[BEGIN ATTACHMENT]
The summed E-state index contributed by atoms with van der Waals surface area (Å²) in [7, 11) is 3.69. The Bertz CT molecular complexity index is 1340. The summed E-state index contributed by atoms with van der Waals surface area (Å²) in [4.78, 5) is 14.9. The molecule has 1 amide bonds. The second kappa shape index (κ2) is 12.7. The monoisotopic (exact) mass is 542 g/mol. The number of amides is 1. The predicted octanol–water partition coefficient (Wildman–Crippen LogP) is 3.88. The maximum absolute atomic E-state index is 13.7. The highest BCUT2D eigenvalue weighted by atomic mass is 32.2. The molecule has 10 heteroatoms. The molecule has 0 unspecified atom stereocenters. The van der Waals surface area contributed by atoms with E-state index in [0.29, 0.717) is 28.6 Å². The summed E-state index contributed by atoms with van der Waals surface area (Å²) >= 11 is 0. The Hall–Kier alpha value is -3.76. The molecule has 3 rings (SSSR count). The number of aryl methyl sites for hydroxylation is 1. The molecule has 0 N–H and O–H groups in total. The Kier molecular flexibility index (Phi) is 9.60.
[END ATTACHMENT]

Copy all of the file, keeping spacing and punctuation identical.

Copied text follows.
The summed E-state index contributed by atoms with van der Waals surface area (Å²) in [7, 11) is 3.69. The Bertz CT molecular complexity index is 1340. The summed E-state index contributed by atoms with van der Waals surface area (Å²) in [4.78, 5) is 14.9. The molecule has 1 amide bonds. The second kappa shape index (κ2) is 12.7. The monoisotopic (exact) mass is 542 g/mol. The number of amides is 1. The predicted octanol–water partition coefficient (Wildman–Crippen LogP) is 3.88. The maximum absolute atomic E-state index is 13.7. The highest BCUT2D eigenvalue weighted by atomic mass is 32.2. The molecule has 10 heteroatoms. The molecule has 0 unspecified atom stereocenters. The van der Waals surface area contributed by atoms with E-state index in [0.29, 0.717) is 28.6 Å². The summed E-state index contributed by atoms with van der Waals surface area (Å²) >= 11 is 0. The Hall–Kier alpha value is -3.76. The molecule has 3 rings (SSSR count). The number of aryl methyl sites for hydroxylation is 1. The molecule has 0 N–H and O–H groups in total. The Kier molecular flexibility index (Phi) is 9.60.